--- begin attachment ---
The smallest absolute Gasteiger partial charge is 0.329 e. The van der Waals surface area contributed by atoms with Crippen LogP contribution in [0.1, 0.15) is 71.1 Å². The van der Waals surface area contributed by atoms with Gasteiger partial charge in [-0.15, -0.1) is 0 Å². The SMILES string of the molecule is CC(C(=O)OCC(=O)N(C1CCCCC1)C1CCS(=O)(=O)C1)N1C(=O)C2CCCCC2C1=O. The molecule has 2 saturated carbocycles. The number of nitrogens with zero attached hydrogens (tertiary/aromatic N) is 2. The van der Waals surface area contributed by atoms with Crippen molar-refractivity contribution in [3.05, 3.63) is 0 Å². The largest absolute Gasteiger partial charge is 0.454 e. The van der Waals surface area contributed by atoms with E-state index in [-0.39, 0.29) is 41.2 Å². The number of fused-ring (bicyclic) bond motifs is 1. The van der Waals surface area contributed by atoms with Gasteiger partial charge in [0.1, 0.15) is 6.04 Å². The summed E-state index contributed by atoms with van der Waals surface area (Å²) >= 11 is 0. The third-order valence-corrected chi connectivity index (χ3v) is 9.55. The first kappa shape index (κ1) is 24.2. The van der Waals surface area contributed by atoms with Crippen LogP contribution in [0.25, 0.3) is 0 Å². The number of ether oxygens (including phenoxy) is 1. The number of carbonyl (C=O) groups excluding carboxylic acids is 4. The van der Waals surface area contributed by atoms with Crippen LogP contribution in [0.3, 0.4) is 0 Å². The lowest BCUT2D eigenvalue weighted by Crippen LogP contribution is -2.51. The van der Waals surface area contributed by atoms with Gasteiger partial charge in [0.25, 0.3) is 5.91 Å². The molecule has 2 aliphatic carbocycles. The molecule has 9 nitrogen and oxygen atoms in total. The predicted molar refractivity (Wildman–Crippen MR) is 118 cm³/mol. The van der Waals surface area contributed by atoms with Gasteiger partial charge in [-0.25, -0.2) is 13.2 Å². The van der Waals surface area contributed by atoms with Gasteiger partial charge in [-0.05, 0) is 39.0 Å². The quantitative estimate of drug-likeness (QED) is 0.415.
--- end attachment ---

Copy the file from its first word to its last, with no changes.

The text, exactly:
The smallest absolute Gasteiger partial charge is 0.329 e. The van der Waals surface area contributed by atoms with Crippen LogP contribution in [0.1, 0.15) is 71.1 Å². The van der Waals surface area contributed by atoms with Gasteiger partial charge in [-0.15, -0.1) is 0 Å². The SMILES string of the molecule is CC(C(=O)OCC(=O)N(C1CCCCC1)C1CCS(=O)(=O)C1)N1C(=O)C2CCCCC2C1=O. The molecule has 2 saturated carbocycles. The number of nitrogens with zero attached hydrogens (tertiary/aromatic N) is 2. The van der Waals surface area contributed by atoms with Crippen molar-refractivity contribution in [3.05, 3.63) is 0 Å². The largest absolute Gasteiger partial charge is 0.454 e. The van der Waals surface area contributed by atoms with E-state index in [-0.39, 0.29) is 41.2 Å². The number of fused-ring (bicyclic) bond motifs is 1. The van der Waals surface area contributed by atoms with Gasteiger partial charge in [0.1, 0.15) is 6.04 Å². The summed E-state index contributed by atoms with van der Waals surface area (Å²) >= 11 is 0. The third-order valence-corrected chi connectivity index (χ3v) is 9.55. The first kappa shape index (κ1) is 24.2. The van der Waals surface area contributed by atoms with Crippen LogP contribution in [0.25, 0.3) is 0 Å². The number of ether oxygens (including phenoxy) is 1. The number of carbonyl (C=O) groups excluding carboxylic acids is 4. The van der Waals surface area contributed by atoms with Crippen LogP contribution in [0.3, 0.4) is 0 Å². The lowest BCUT2D eigenvalue weighted by Crippen LogP contribution is -2.51. The van der Waals surface area contributed by atoms with Gasteiger partial charge in [0.25, 0.3) is 5.91 Å². The molecule has 2 aliphatic carbocycles. The molecule has 9 nitrogen and oxygen atoms in total. The predicted molar refractivity (Wildman–Crippen MR) is 118 cm³/mol. The van der Waals surface area contributed by atoms with Gasteiger partial charge in [-0.25, -0.2) is 13.2 Å². The van der Waals surface area contributed by atoms with Gasteiger partial charge in [-0.05, 0) is 39.0 Å². The quantitative estimate of drug-likeness (QED) is 0.415.